Friday, September 26, 2008

Big Oil wins this round; offshore ban is gone


(Photo of offshore oil platform from Flickr and photographer absolutwade/Beau Wade)

Washington Report: Big Oil has won, at least for now. After spending millions on lobbying, and taking advantage of the rise in gas prices to win over two powerful advocates, President Bush and John McCain, it has two-thirds of the country believing we need to drill offshore – and drill now. Not to mention those omnipresent American Petroleum Institute ads of an annoying woman of indeterminate age in a black pantsuit who strides across the U.S. map as if she owns it, telling us Congress has put most of the oil reserves in the U.S. off bounds. Well, they aren’t anymore. For the first time in 26 years, Congress has let the moratorium on offshore drilling expire. Starting Oct. 1 oil rigs technically could spring up just 3 miles offshore, except within 150 miles of Florida’s Gulf Coast, which was placed off-limits by a 2006 law. Also gone is the ban on oil shale in the West. It’s a huge step backward for the environment and a win for fossil fuels. Not satisfied, some lawmakers continue to push their drilling agendas. Republicans want to give the states a portion of the royalties (which some gulf states had and lost) and speed up leasing and permitting. Democrats from Massachusetts want to make sure to protect the Georges Bank fishing grounds (“shellfish, not Shell Oil”) and national marine sanctuaries from drilling. A new president and Congress could reinstate the ban. (E&E News PM)

Wednesday, September 24, 2008

Carbon dioxide cuts in California will boost economy, Air Resources Board analysis says


(Photo of wind farm near Palm Springs from Flickr and photographer dbking)

News Update: California is leading the country on measures to stem climate change. So it’s encouraging to all of us that a new analysis from the California Air Resources Board says the state’s ground-breaking 2006 global warming law, A.B. 32, will help the state’s economy and generate jobs. The board, CARB, predicts that the law, which mandates cutting greenhouse gases to 1990 levels by 2020, will increase economic development by $27 billion, raise the gross state product by $4 billion, and produce 100,000 jobs, compared with continuing business as usual. Consumers will save an estimated $48 billion by using less energy and will be able to spend that money on other things. New jobs will be in sectors like agriculture, forestry, finance, insurance, real estate and mining, as well as the export of clean technology, the analysis says. Utilities will take a hit and lose about 9,000 jobs, as will the retail gasoline sector as people use less gas. Environmental groups generally approve the analysis, while business groups are skeptical. The GHG cuts are due to go into effect in 2012. The Board will vote in November on its so-called Scoping Plan to carry it out. (Sources: ClimateWire, Christian Science Monitor)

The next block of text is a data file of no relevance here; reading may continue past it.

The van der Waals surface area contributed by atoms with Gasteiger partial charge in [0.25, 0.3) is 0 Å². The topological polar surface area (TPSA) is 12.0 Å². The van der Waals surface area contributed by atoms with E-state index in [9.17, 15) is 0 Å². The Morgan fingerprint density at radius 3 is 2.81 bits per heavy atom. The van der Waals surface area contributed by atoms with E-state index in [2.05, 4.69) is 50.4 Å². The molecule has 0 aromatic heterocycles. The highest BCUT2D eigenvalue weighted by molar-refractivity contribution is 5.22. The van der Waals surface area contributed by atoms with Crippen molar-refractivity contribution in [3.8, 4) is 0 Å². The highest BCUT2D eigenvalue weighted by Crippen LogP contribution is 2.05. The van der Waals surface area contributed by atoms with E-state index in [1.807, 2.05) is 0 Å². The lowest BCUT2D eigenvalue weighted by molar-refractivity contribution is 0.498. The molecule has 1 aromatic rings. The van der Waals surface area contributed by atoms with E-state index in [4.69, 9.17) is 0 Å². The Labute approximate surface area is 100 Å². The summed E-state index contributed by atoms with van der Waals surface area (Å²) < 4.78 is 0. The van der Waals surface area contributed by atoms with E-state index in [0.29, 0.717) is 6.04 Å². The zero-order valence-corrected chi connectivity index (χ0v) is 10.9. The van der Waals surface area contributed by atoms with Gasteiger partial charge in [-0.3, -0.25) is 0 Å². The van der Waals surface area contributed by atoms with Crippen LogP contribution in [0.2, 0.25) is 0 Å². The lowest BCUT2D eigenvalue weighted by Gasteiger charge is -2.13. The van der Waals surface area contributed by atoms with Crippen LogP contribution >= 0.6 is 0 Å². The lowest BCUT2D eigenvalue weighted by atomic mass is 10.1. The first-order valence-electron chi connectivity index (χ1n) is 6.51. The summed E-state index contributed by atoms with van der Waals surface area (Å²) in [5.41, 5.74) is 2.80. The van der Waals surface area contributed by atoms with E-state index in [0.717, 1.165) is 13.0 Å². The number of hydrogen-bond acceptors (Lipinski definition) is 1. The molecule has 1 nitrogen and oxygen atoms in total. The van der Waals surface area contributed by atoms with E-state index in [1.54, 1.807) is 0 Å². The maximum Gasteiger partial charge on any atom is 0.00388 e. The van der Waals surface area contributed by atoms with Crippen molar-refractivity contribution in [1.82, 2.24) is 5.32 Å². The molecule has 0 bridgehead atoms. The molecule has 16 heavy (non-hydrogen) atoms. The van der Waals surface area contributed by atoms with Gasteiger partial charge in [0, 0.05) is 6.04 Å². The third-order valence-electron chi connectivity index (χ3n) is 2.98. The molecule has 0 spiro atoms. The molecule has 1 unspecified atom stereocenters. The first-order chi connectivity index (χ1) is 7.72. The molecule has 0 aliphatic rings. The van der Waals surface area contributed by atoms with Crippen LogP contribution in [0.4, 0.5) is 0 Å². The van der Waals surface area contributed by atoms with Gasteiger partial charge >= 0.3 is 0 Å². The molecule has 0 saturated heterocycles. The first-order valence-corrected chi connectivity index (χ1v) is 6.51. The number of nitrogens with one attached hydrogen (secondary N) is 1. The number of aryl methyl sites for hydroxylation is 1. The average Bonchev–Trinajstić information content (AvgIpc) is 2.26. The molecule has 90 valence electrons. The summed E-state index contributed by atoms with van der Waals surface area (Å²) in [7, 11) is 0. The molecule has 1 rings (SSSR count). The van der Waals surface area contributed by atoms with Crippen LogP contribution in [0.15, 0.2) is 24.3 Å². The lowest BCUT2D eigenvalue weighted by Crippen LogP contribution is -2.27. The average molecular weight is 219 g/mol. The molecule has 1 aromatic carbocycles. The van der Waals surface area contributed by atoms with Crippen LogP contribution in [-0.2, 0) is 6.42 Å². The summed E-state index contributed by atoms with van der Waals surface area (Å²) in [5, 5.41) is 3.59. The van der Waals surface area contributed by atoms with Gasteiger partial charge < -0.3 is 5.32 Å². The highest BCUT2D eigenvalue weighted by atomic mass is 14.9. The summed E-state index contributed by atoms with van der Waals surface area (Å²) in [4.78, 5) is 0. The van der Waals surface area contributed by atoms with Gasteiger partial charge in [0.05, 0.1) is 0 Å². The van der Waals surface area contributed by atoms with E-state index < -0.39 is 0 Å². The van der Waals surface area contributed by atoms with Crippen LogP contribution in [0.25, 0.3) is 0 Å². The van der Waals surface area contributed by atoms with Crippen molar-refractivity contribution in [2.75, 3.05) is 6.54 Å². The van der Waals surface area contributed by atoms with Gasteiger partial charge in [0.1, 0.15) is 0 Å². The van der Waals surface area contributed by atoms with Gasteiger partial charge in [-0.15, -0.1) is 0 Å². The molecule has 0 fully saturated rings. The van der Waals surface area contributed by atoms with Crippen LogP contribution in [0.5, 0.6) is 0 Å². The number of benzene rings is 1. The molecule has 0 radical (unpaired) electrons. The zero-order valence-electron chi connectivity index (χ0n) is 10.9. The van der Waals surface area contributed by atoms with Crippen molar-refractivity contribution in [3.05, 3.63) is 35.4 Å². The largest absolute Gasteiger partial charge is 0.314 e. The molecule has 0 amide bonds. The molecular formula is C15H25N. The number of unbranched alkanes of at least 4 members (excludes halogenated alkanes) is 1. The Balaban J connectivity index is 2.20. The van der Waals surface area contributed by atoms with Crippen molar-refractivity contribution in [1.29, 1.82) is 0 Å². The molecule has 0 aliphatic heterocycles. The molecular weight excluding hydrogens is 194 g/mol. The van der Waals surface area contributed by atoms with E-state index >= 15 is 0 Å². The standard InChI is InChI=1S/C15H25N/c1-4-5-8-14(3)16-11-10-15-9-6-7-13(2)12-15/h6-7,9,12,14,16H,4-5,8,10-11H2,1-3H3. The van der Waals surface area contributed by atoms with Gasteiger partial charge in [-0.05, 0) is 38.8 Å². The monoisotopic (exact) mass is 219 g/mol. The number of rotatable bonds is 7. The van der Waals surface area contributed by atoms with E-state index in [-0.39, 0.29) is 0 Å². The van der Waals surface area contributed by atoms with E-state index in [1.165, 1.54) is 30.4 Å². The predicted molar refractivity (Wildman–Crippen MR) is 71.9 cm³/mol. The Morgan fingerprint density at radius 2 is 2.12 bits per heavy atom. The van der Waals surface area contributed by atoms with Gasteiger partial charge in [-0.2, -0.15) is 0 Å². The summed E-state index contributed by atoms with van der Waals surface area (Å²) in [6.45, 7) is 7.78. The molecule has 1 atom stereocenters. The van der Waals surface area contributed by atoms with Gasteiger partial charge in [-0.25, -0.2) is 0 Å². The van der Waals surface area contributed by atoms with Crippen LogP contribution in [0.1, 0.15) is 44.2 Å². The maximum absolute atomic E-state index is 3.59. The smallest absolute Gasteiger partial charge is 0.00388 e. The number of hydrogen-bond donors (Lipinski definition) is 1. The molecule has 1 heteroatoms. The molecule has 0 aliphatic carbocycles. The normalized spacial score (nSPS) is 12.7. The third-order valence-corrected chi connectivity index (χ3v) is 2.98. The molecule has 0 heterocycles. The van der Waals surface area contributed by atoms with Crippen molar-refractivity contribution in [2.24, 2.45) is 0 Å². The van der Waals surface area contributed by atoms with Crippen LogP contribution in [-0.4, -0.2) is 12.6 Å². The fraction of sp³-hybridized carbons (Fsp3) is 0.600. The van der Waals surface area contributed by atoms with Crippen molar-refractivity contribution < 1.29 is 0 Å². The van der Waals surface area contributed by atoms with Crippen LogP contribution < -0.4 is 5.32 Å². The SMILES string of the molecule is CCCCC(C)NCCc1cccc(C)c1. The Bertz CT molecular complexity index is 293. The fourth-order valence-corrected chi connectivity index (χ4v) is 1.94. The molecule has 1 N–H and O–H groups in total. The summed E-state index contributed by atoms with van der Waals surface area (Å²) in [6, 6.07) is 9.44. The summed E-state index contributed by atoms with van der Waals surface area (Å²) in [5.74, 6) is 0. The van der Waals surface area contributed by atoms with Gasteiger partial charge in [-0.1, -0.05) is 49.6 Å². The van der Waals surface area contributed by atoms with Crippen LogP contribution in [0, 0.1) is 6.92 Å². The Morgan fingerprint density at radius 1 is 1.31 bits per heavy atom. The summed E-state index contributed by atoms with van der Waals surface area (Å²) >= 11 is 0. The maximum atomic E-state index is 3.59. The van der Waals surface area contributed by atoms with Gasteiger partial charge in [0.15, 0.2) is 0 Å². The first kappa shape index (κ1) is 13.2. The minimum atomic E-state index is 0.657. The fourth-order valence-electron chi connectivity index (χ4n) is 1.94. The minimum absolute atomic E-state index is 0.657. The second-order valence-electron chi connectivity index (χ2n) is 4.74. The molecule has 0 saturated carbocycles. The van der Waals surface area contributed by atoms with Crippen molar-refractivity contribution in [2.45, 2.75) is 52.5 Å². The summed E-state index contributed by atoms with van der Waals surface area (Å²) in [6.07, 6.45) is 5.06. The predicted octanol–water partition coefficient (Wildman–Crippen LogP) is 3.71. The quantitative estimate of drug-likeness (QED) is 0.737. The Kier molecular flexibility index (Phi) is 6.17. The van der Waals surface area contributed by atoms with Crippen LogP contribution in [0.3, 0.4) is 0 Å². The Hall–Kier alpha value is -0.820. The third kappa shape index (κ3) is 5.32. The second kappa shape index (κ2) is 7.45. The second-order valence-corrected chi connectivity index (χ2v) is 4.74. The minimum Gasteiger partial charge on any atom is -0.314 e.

Permafrost melt under Arctic Ocean could release huge amounts of greenhouse gas methane


(Photo of Arctic Ocean from Flickr and photographer MarmotChaser)

News Update: If there’s anything scarier than carbon dioxide bringing our planet to a boiling point, it’s methane, which is 20 times more potent. Now comes word that massive methane deposits under the Arctic Ocean are starting to bubble up as water temperatures rise from global warming and the undersea permafrost melts. International researchers, working from a ship along the Siberian continental shelf, report finding intense concentrations of methane in several areas over thousands of square miles. The amount of methane under the seabed – likely there since the last ice age – is believed to exceed global coal reserves, and was thought to be contained by a “lid” of permafrost. But methane in the air and water has been measured by researchers and last week, for the first time, they reported seeing it bubbling up, suggesting that small holes have formed in the undersea permafrost. These are preliminary findings of the International Siberian Shelf Study 2008 and are being prepared for publication by the American Geophysical Union. (Source: The Independent UK )

GE, Google partner for ‘smart’ electricity grid


(Photo of electric grid from Flickr and photographer Mark , Sardella)

News Update: If you google “Google GE smart grid” you will find stories about a new agreement between Google and GE to develop a more advanced electricity grid. But I’ll save you the trouble and summarize here. Recognizing the grid hasn’t changed much since Thomas Edison built the first power plant, the two behemoths are combining their brain power and finances to develop an expanded grid that can support plug-in cars and renewable energy sources – and even help consumers who want to generate power and sell it to the grid. The CEOs of both companies agreed last week to lobby for a “21st century” grid that lets utilities and end users manage electricity more efficiently. An initial goal is to accommodate power from renewable sources that may be removed from the existing grid. The two partners also will develop enhanced geothermal systems, which can serve as a steady backup for intermittent sources like wind and solar. And they said they may look at co-financing wind or solar development in the future. (Source: Greenwire)